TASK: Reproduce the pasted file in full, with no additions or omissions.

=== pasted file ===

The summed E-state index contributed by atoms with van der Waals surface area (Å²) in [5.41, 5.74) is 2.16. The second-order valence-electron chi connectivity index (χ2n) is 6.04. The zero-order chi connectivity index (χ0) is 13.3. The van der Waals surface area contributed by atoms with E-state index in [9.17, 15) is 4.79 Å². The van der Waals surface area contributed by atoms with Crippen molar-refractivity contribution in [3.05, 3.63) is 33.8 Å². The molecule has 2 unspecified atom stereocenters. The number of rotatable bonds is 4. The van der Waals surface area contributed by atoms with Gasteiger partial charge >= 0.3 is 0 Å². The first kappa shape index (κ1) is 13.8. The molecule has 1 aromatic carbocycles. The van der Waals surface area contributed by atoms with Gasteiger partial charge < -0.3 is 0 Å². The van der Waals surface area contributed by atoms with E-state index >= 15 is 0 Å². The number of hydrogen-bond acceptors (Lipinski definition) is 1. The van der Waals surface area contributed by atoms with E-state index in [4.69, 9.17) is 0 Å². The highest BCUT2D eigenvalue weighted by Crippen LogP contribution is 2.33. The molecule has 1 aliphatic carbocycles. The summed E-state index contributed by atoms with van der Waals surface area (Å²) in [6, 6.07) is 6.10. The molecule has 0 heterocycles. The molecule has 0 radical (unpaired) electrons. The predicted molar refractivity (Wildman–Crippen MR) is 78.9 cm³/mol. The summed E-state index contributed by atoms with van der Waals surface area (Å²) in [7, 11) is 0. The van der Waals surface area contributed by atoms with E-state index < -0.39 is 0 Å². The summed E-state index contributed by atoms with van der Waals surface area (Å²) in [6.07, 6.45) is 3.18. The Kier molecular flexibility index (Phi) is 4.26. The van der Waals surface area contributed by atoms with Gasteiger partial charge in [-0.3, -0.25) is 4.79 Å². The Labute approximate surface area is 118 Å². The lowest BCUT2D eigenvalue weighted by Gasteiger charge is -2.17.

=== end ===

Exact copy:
The summed E-state index contributed by atoms with van der Waals surface area (Å²) in [5.41, 5.74) is 2.16. The second-order valence-electron chi connectivity index (χ2n) is 6.04. The zero-order chi connectivity index (χ0) is 13.3. The van der Waals surface area contributed by atoms with E-state index in [9.17, 15) is 4.79 Å². The van der Waals surface area contributed by atoms with Crippen molar-refractivity contribution in [3.05, 3.63) is 33.8 Å². The molecule has 2 unspecified atom stereocenters. The number of rotatable bonds is 4. The van der Waals surface area contributed by atoms with Gasteiger partial charge >= 0.3 is 0 Å². The first kappa shape index (κ1) is 13.8. The molecule has 1 aromatic carbocycles. The van der Waals surface area contributed by atoms with Gasteiger partial charge < -0.3 is 0 Å². The van der Waals surface area contributed by atoms with E-state index >= 15 is 0 Å². The number of hydrogen-bond acceptors (Lipinski definition) is 1. The van der Waals surface area contributed by atoms with E-state index in [4.69, 9.17) is 0 Å². The highest BCUT2D eigenvalue weighted by Crippen LogP contribution is 2.33. The molecule has 1 aliphatic carbocycles. The summed E-state index contributed by atoms with van der Waals surface area (Å²) in [6, 6.07) is 6.10. The molecule has 0 heterocycles. The molecule has 0 radical (unpaired) electrons. The predicted molar refractivity (Wildman–Crippen MR) is 78.9 cm³/mol. The summed E-state index contributed by atoms with van der Waals surface area (Å²) in [7, 11) is 0. The van der Waals surface area contributed by atoms with E-state index < -0.39 is 0 Å². The summed E-state index contributed by atoms with van der Waals surface area (Å²) in [6.07, 6.45) is 3.18. The Kier molecular flexibility index (Phi) is 4.26. The van der Waals surface area contributed by atoms with Gasteiger partial charge in [-0.3, -0.25) is 4.79 Å². The Labute approximate surface area is 118 Å². The lowest BCUT2D eigenvalue weighted by Gasteiger charge is -2.17.